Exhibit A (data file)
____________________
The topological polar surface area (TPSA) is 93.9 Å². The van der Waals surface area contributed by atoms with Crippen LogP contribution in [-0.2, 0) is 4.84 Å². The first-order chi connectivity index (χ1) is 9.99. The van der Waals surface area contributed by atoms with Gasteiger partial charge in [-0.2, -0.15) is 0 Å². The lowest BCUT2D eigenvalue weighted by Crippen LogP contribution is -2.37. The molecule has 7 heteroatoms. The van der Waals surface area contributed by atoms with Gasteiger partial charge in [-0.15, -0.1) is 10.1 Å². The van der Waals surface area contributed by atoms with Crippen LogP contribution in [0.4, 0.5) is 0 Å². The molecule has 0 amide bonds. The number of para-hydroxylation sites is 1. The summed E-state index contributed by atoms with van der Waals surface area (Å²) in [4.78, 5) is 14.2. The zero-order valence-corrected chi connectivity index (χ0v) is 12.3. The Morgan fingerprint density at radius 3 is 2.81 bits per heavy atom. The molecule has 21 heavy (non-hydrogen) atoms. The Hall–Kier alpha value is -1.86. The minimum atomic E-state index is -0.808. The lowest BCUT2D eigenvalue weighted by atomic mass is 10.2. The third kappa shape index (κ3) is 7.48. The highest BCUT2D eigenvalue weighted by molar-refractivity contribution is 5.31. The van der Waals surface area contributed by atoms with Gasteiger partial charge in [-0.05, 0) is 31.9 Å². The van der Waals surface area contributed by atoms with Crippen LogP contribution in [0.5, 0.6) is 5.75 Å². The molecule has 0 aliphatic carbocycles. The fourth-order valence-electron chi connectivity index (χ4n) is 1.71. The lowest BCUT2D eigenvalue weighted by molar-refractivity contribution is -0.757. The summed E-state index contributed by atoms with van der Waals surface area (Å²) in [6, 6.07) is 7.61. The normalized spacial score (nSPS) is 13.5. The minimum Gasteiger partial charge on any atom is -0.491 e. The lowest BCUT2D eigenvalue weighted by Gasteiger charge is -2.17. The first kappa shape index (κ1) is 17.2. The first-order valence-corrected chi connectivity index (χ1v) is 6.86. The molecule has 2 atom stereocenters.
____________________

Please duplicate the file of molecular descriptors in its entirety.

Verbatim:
The topological polar surface area (TPSA) is 93.9 Å². The van der Waals surface area contributed by atoms with Crippen LogP contribution in [-0.2, 0) is 4.84 Å². The first-order chi connectivity index (χ1) is 9.99. The van der Waals surface area contributed by atoms with Gasteiger partial charge in [-0.2, -0.15) is 0 Å². The lowest BCUT2D eigenvalue weighted by Crippen LogP contribution is -2.37. The molecule has 7 heteroatoms. The van der Waals surface area contributed by atoms with Gasteiger partial charge in [-0.15, -0.1) is 10.1 Å². The van der Waals surface area contributed by atoms with Crippen LogP contribution in [0.4, 0.5) is 0 Å². The molecule has 0 amide bonds. The number of para-hydroxylation sites is 1. The summed E-state index contributed by atoms with van der Waals surface area (Å²) in [4.78, 5) is 14.2. The zero-order valence-corrected chi connectivity index (χ0v) is 12.3. The Morgan fingerprint density at radius 3 is 2.81 bits per heavy atom. The molecule has 21 heavy (non-hydrogen) atoms. The Hall–Kier alpha value is -1.86. The minimum atomic E-state index is -0.808. The lowest BCUT2D eigenvalue weighted by atomic mass is 10.2. The third kappa shape index (κ3) is 7.48. The highest BCUT2D eigenvalue weighted by molar-refractivity contribution is 5.31. The van der Waals surface area contributed by atoms with Gasteiger partial charge in [-0.05, 0) is 31.9 Å². The van der Waals surface area contributed by atoms with Crippen LogP contribution in [0.5, 0.6) is 5.75 Å². The molecule has 0 aliphatic carbocycles. The fourth-order valence-electron chi connectivity index (χ4n) is 1.71. The lowest BCUT2D eigenvalue weighted by molar-refractivity contribution is -0.757. The summed E-state index contributed by atoms with van der Waals surface area (Å²) in [6, 6.07) is 7.61. The normalized spacial score (nSPS) is 13.5. The minimum Gasteiger partial charge on any atom is -0.491 e. The lowest BCUT2D eigenvalue weighted by Gasteiger charge is -2.17. The first kappa shape index (κ1) is 17.2. The first-order valence-corrected chi connectivity index (χ1v) is 6.86. The molecule has 2 atom stereocenters.